The Spirit Teaches

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During the month of November, we’re taking a look at 21 essential activities of the Holy Spirit, who represents God’s presence in and through every follower of Jesus.

It’s one of the iconic moments in The Matrix, a movie packed with iconic moments.

Neo, the character played by Keanu Reeves, says to Trinity, played by Carrie Anne Moss, “Can you fly that thing?”  He’s motioning to a helicopter.

“Not yet,” she answers.  Trinity quickly dials a cell phone.  “Operator,” says Tank, a guy who’s sitting at multiple electronic consoles. 

“Tank, I need a pilot program for a B-212 helicopter.  Hurry.”  Tank’s fingers punch a few buttons and dash across a keyboard.  Trinity’s eyelids briefly flutter.  Nine seconds from the moment she initiated the call she says, “Let’s go.”  In the wild, wild world of the Matrix – a computer-simulated Reality in which human beings can do amazing things – Trinity is now a fully trained pilot of a B-212 helicopter. 

If only learning in the real Reality were that easy.  Imagine the calls we’d be placing:

“Tank, I need a repair program for a leaky dishwasher.  And a parent program for dealing with kids who are whining about asparagus.  And a scripture memory program for the book of Philippians.”


In the real world, not much that’s worth knowing can be downloaded as a program.  And hurrying only brings chaos.

But doesn’t Jesus promise us somewhere that the Holy Spirit will teach us everything we need to know?  That would be John 14:26: “But the Advocate [Paraclete in Greek], the Holy Spirit, whom the Father will send in my name, will teach you all things and remind you of everything I have said.”  That aligns with Nehemiah 9:20 in the Old Testament: “You [Lord] gave your good Spirit to instruct them…”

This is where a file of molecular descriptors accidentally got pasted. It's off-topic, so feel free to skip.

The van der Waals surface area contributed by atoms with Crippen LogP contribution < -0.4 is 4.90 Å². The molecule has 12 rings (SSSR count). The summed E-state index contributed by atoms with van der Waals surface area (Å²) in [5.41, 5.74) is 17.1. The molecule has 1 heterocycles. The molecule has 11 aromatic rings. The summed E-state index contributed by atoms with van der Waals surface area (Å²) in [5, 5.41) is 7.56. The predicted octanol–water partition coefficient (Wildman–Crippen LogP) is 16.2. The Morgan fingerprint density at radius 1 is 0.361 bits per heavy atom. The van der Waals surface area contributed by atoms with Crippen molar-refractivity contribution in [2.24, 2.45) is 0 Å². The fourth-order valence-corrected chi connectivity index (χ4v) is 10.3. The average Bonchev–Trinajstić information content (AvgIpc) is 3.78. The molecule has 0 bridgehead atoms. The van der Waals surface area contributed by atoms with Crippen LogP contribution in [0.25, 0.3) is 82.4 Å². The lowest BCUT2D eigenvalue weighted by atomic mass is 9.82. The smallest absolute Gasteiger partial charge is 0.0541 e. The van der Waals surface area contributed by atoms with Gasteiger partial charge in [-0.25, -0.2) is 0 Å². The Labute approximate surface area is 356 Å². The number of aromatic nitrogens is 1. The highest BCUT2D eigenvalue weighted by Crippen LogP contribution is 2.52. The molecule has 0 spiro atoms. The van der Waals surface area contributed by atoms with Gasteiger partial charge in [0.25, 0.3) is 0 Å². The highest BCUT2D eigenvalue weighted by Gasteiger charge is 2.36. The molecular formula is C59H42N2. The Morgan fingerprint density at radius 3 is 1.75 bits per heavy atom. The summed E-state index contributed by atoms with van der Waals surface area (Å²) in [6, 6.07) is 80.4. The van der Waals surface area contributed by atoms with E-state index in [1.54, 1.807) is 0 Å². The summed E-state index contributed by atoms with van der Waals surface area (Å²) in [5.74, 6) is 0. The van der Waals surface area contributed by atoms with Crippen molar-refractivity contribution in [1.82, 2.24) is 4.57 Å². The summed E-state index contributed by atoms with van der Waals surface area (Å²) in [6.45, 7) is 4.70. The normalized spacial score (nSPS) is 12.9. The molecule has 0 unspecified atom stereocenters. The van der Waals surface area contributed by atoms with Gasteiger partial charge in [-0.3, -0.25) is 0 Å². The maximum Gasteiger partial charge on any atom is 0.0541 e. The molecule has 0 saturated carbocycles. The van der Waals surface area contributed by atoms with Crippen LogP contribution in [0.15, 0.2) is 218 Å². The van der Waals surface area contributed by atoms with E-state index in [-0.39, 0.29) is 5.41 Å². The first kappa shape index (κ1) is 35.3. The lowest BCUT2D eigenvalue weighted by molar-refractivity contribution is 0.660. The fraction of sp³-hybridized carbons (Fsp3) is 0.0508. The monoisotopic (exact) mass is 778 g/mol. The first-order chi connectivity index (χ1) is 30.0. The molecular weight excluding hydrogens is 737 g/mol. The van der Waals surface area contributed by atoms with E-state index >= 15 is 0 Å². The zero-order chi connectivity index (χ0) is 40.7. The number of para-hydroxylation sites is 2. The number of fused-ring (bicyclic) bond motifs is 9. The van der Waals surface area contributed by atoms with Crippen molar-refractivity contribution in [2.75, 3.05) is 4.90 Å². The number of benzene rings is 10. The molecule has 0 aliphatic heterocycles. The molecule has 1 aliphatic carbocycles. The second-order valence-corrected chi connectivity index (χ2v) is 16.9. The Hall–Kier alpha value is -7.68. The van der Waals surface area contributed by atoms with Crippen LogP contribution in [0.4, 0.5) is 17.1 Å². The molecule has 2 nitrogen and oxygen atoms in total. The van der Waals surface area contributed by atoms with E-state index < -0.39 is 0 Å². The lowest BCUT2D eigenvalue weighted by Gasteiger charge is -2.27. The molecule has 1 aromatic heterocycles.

Yes, the Spirit is able and willing to teach us everything we need to know.  But that doesn’t happen as a data dump into our brains. 

We have to enroll as students.

For a long time, Christian teachers have wrestled with two theological concepts: monergism and synergism.  Monergism is the notion that God does it all.  “Mono” (one) suggests that God acts alone when it comes to opening our eyes to spiritual truth and redeeming us through Christ’s blood.  Synergism (from “sun,” or together) is the perspective that humans must cooperate with the Spirit in order to learn and grow.

While there has been plenty of room for disagreement over the centuries, most followers of Jesus would say that salvation is monergistic.  It’s a God-motivated, God-powered, God-accomplished miracle that any of us actually has the privilege of knowing God. 

Daily spiritual growth, however, is synergistic – a cooperative venture with the Holy Spirit who dwells within us.

What does that actually mean? 

It means the only way to learn how to pray is by praying.  The only way to learn how to love is by loving.  The only way to learn how to lead is by leading.  The Spirit will help us every step of the way.  But the Spirit’s preferred method of teaching definitely seems to fall into the category of OJT – On the Job Training. 

It’s never as simple as fluttering our eyelids and waiting nine seconds.  Human growth requires four lifelong commitments:  Try.  Fail.  Learn.  Repeat.  There are no shortcuts or bypasses on that path. 

More than anything else, spiritual learning is connected to a practice that has fallen on hard times in the 21st century: reading.

According to the 2022 US Book Reading National Survey, 48.5% of Americans didn’t read a single book last year.  College grads, on average, read just two books.  The Barna Research Group reports that only one in six Americans will crack their Bibles this week.

One of the simplest, easiest, and most productive ways to grow a heart for God is to open a worthy book – especially if that book is Scripture. 

Challenge yourself during the holidays.  If you read two chapters a day, beginning today, you can read all four Gospels – Matthew, Mark, Luke, and John – by New Year’s Eve. 

And you won’t need to hurry. 

After all, the Spirit will be right there with you. 

And, unlike Neo, He really is the One.